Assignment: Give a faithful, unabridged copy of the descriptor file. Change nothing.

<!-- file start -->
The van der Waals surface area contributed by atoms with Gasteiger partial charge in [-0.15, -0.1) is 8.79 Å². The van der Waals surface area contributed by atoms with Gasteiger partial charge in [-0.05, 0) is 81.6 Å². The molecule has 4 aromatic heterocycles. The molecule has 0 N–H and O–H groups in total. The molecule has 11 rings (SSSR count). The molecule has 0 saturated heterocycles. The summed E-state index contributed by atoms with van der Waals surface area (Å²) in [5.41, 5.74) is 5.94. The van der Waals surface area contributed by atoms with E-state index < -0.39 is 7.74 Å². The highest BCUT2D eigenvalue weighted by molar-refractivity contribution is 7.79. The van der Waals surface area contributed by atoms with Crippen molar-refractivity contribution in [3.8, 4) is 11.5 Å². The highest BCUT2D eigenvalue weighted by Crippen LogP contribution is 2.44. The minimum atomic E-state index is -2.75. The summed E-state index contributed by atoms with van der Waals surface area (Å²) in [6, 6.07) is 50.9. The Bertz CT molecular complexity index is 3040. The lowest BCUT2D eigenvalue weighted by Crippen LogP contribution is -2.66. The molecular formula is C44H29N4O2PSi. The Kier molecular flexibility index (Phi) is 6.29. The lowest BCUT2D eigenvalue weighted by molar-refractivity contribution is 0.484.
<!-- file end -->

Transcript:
The van der Waals surface area contributed by atoms with Gasteiger partial charge in [-0.15, -0.1) is 8.79 Å². The van der Waals surface area contributed by atoms with Gasteiger partial charge in [-0.05, 0) is 81.6 Å². The molecule has 4 aromatic heterocycles. The molecule has 0 N–H and O–H groups in total. The molecule has 11 rings (SSSR count). The molecule has 0 saturated heterocycles. The summed E-state index contributed by atoms with van der Waals surface area (Å²) in [5.41, 5.74) is 5.94. The van der Waals surface area contributed by atoms with E-state index < -0.39 is 7.74 Å². The highest BCUT2D eigenvalue weighted by molar-refractivity contribution is 7.79. The van der Waals surface area contributed by atoms with Crippen molar-refractivity contribution in [3.8, 4) is 11.5 Å². The highest BCUT2D eigenvalue weighted by Crippen LogP contribution is 2.44. The minimum atomic E-state index is -2.75. The summed E-state index contributed by atoms with van der Waals surface area (Å²) in [6, 6.07) is 50.9. The Bertz CT molecular complexity index is 3040. The lowest BCUT2D eigenvalue weighted by Crippen LogP contribution is -2.66. The molecular formula is C44H29N4O2PSi. The Kier molecular flexibility index (Phi) is 6.29. The lowest BCUT2D eigenvalue weighted by molar-refractivity contribution is 0.484.